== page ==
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Buy-Sell Agreement

Going into business with others is kind of like getting married. You have to make sure you're compatible, it takes hard work to be successful, and you don't know exactly what the future holds. For this reason, just as some people choose to sign a prenuptial agreement when they get married, business owners often choose to sign a buy-sell agreement when going into business together.

Outside the business, each owner's life will have its ups and downs and twists and turns. Various life events have the potential to disrupt the business. A buy-sell agreement (or buyout agreement) is a document that plans ahead and dictates what will happen to an owner's share if something happens.

Some common “triggering events” anticipated and provided for in a buy-sell agreement include:

  • Death of a partner, shareholder, or member
  • Death of the spouse of a partner, shareholder, or member
  • Divorce
  • Disability
  • Bankruptcy
  • Retirement
  • Withdrawal from the business

Without a buy-sell agreement, the above can be disastrous. For instance, the death of a partner could trigger automatic dissolution of the partnership, depending on applicable law. Or if one business owner gets divorced, that person's spouse might acquire a share of the business in the dissolution proceedings. A buy-sell agreement provides an orderly and favorable way to handle the departing owner's share and keep the business running smoothly, and protect control of the business from outsiders.

Different types

The options for how to set up your buy-sell agreement are fairly flexible. The three main types of buy-sell agreement are:

  • Redemption agreement: In a redemption agreement, the business itself is the party that purchases the relevant share of the business.
  • Cross-purchase agreement: Here, the remaining business owners serve as the purchasers in the case of a triggering event.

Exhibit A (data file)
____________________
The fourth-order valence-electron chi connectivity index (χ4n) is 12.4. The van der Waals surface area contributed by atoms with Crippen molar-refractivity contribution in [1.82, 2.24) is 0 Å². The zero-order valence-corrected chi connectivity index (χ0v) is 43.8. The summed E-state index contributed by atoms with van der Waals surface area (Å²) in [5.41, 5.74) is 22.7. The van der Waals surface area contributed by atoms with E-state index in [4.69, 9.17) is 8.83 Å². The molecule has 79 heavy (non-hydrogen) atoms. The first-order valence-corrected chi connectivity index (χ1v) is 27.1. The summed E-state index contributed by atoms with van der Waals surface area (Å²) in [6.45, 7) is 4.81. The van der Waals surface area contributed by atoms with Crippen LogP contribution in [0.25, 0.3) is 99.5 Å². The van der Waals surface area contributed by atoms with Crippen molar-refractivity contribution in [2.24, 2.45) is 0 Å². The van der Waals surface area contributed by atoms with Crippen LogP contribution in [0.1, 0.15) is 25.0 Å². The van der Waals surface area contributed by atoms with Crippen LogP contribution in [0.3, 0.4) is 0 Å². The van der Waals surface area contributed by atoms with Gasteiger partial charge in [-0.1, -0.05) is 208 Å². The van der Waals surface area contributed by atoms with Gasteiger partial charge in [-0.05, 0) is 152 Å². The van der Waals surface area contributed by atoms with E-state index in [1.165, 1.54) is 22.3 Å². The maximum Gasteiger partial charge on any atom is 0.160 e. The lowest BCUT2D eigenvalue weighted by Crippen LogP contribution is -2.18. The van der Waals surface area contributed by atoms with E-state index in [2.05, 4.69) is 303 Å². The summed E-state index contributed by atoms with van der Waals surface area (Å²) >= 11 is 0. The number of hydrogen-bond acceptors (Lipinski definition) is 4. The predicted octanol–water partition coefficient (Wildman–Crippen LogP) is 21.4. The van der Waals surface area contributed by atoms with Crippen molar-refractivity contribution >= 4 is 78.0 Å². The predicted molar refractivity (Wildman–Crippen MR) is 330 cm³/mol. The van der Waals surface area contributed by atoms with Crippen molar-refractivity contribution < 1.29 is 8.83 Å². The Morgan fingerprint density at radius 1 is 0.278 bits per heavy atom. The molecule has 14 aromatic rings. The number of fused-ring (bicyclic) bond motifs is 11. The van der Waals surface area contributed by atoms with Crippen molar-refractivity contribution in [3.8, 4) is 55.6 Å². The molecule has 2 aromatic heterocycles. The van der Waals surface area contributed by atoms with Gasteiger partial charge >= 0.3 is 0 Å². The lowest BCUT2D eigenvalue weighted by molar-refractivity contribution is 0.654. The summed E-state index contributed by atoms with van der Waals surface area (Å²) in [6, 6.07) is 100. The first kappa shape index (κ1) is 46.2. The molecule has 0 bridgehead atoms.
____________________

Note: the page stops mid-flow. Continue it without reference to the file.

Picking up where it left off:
• Hybrid: A hybrid agreement is a more flexible type of agreement. Often it will allow for redemption or cross-purchase as an optional first method, and if it's declined, then the other option becomes available.

Which type you use will depend on the type of business you have and the goals you are trying to achieve with the agreement.

Funding the purchase price in the event of death

Typically, to fund a buyout in the case of death, life insurance policies will be taken out on each business owner. The proceeds of the life insurance policy are then used to buy the deceased's interest in the business from the estate. When the buyout is required, this also serves as a method to provide for the family of the deceased.

Buy-sell agreements can provide for other scenarios as well, such as when one business owner wants to sell his or her share to an outside party. The agreement might require the selling party to provide a right of first refusal to either the business itself or to the other owners. The idea is to make sure the business keeps running, and the remaining owners maintain control as they see fit, with no surprises. A well-drafted buy-sell agreement provides peace of mind knowing that your business is prepared for unexpected life events.

Helix Law Firm can draft the right buy-sell agreement for your business

We can discuss your options and help you come up with the right solution for your business needs. If you're interested in creating a buy-sell agreement for your business, please call us at (619) 567-4447 to schedule a free consultation.

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